- Congressional committees must submit any recommendations to the Super Committee by this time.
- GOP presidential debate in Nevada.
- The Super Committee is required to vote on a report and legislative language recommending deficit reduction policies by this date.
- The Super Committee report and legislative language must be transmitted to the president and congressional leaders by this date.
- Any congressional committee that gets a referral of the Super Committee bill must report the bill out with any recommendation, but no amendments, by this date.
- Congress must vote on the bill recommended by the Super Committee by this date. No amendments are allowed.
On OMB's blog, OMB director Jack Lew talked about his instructions to agencies to cut 5 percent off their 2011 budget for their FY 2013 request. In addition, they are instructed to list additional savings that would result in a 10 percent cut.
This type of request is nothing new. Last year, the Administration requested that agencies do the same thing, asking for a 5 percent cut off of their 2010 budget for FY 2012. However, the purpose of that exercise was to maintain a proposed discretionary spending freeze. The purpose of this year's 5 percent cut is to adhere to the discretionary spending caps in the Budget Control Act (BCA).
The BCA has a FY 2013 discretionary cap at $1.047 trillion, which is about 2 percent below the 2011 number from the final CR. The Administration is overshooting that target by asking for 5 percent cuts from lower priority programs so they can plug some of the savings back into higher priorities. In addition, Lew instructed agencies to only hit discretionary spending rather than also hitting mandatory programs, a strategy Congressional Democrats used to "spread the pain" in the April 2011 CR.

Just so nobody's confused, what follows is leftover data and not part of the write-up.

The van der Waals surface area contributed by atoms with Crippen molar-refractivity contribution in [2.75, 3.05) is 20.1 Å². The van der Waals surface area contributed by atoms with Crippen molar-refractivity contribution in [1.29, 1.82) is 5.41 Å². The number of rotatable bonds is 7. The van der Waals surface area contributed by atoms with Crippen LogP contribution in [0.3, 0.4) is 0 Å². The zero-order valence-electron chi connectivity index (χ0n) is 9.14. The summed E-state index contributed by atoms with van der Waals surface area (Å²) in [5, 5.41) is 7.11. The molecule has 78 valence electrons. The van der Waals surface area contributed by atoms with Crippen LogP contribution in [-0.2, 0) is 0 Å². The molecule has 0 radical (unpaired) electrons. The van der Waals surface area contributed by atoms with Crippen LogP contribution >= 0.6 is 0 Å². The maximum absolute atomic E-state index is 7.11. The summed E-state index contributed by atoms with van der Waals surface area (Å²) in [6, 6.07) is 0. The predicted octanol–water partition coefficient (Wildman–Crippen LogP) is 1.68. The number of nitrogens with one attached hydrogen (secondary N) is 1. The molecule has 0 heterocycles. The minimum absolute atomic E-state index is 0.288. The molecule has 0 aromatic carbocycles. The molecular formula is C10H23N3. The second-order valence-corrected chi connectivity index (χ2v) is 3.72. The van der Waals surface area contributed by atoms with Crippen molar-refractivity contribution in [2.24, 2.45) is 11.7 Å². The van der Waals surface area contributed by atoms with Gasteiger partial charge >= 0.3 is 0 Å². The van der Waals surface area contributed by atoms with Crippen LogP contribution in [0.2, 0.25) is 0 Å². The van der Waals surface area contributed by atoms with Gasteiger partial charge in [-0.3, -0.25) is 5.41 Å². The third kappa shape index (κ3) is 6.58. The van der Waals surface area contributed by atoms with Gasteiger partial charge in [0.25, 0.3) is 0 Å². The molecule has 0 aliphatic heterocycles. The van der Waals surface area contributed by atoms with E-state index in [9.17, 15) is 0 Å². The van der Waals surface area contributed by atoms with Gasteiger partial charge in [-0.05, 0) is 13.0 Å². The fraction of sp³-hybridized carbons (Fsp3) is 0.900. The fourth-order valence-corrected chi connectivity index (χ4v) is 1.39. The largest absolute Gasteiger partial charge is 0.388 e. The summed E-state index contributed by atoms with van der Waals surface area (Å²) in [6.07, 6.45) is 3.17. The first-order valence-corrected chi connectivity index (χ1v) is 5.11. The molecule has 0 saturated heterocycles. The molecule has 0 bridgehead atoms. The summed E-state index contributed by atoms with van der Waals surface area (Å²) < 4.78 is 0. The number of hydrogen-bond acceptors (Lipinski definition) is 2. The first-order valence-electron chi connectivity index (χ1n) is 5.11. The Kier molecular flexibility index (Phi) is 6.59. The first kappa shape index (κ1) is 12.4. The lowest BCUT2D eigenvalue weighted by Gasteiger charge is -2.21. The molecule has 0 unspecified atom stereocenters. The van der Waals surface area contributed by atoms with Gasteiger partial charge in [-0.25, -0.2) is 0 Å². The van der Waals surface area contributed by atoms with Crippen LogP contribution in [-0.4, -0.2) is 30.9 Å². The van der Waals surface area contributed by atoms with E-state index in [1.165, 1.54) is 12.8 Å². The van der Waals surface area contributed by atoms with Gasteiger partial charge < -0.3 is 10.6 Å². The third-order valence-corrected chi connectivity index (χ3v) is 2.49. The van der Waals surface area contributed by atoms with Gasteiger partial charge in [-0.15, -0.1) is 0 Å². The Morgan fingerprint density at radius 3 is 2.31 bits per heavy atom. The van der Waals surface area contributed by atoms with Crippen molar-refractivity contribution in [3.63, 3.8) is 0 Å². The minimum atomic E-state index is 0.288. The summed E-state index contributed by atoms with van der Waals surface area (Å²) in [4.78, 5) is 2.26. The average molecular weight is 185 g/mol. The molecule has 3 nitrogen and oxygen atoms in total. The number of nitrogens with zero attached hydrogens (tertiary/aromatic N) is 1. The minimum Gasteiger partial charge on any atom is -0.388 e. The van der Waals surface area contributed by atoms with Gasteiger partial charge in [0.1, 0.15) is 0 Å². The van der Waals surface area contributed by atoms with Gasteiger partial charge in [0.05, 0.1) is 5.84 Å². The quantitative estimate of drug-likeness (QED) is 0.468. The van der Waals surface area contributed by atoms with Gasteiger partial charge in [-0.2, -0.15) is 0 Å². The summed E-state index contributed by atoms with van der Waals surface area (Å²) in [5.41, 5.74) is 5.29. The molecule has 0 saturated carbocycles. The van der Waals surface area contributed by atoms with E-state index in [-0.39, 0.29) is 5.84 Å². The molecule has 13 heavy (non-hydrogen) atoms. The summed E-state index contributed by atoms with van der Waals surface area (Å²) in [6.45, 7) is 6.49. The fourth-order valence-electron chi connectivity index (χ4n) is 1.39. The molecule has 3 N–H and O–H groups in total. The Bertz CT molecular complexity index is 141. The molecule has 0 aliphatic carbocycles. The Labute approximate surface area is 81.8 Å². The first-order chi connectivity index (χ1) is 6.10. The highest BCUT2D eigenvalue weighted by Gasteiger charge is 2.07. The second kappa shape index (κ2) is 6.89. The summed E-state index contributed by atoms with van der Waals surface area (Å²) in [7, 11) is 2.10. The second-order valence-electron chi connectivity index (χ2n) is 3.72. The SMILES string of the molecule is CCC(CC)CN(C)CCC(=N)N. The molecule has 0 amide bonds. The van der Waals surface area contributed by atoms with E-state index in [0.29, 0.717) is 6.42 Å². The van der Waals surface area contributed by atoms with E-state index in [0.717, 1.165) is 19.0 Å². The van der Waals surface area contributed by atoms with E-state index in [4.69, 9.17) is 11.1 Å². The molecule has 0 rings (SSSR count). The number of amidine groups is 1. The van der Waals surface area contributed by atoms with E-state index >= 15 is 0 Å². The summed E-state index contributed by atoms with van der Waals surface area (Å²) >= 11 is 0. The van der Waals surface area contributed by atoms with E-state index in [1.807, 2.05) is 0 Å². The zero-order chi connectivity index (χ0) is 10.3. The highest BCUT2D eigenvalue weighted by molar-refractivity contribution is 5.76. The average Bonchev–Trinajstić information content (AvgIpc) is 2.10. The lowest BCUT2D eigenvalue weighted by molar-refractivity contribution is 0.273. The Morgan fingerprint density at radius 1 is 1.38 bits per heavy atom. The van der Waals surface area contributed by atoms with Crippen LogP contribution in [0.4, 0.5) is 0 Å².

|Discretionary Spending Under the BCA|
|Discretionary Caps (billions)||$1,067||$1,043||$1,047|
|Percentage Change from FY 2011||N/A||-2.2%||-1.9%|
|Discretionary Caps with Trigger (billions)||$1,067||$1,043||$948*|
|Percentage Change from FY 2011||N/A||-2.2%||-11.2%|
*Rough estimate based on a Bipartisan Policy Center table.
Although the purpose of the 10 percent cut is to provide an alternate way to cut deeper and re-invest in higher priority spending, it is worth noting that this cut would almost bring discretionary spending in line with the trigger that would hit if the Super Committee fails. That mechanism would further cut discretionary spending by roughly $100 billion below the $1.047 trillion topline number, corresponding to about an 11 percent cut from the 2011 total. The trigger comes down on January 1, 2013, so it would hit three months into FY 2013.
Obviously, the Administration is not planning on having to comply with the trigger, but they are clearly already planning ahead to life under the BCA caps.
In the Christian Science Monitor, Donald Marron argues that the distinction in fiscal policy should not be between hawks and doves, but rather foxes and hedgehogs. What separates a fox and a hedgehog, you ask?